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Air Quality

Air Pollutants - Ozone - Standards & Requirements

National Ambient Air Quality Standards for Ozone

Since the first ozone National Ambient Air Quality Standard (standard) was established in 1971, EPA has revised them several times. Using the tabs and links below you can find information on the current ozone standard and regulatory actions, as well as a detailed history of ozone standards.

1979 National Ambient Air Quality Standard for Ozone (February 8, 1979)
(Primary and Secondary Standards are the same)

Averaging Time Level (Parts per Million)
1 - Hour 1 0.12

1 This standard is met when there are no days in a calendar year with maximum hourly average levels above 0.12 ppm. On June 15, 2005 EPA revoked the 1-hour ozone standard in all areas, although some areas have continuing obligations under that standard.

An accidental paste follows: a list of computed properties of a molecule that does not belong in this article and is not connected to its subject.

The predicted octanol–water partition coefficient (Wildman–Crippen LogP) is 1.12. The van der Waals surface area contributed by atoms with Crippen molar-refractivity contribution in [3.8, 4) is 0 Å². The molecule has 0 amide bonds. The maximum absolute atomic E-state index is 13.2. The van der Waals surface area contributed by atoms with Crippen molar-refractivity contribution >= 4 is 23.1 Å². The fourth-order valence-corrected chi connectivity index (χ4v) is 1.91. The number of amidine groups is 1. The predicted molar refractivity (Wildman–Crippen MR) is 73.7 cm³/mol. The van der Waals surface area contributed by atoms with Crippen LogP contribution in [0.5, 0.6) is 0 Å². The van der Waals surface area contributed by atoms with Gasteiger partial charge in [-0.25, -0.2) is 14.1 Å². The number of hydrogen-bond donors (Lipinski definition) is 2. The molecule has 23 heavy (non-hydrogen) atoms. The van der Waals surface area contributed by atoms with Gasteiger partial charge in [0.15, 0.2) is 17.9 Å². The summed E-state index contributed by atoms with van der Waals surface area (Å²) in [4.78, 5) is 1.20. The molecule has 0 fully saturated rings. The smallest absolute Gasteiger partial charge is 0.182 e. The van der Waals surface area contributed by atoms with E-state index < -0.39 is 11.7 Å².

History and Implementation of the 1971 1-hour Standard for Ozone

June 1996 EPA issued a three-volume criteria document encompassing hundreds of new scientific studies, finding "strong" scientific evidence of adverse health effects from ozone at levels allowed by the 1979 standard.
1995 EPA and 37 eastern states form the Ozone Transport Assessment Group work with stakeholders to study ozone transport for two years.
1994 EPA obtained a voluntary remand based on a promise to consider the newer studies.
1991 The number of counties designated for nonattainment reached 371. Concerned about the new science indicating adverse effects at levels allowed by that standard, the American Lung Association went to court to compel EPA to act.
1979 EPA revised the 1-hour standard to 0.12 ppm
1971 EPA established a 1-hour standard of 0.08 ppm

Additional Resources


For more information please contact the Bureau of Air Quality at (803) 898-4123 or by email.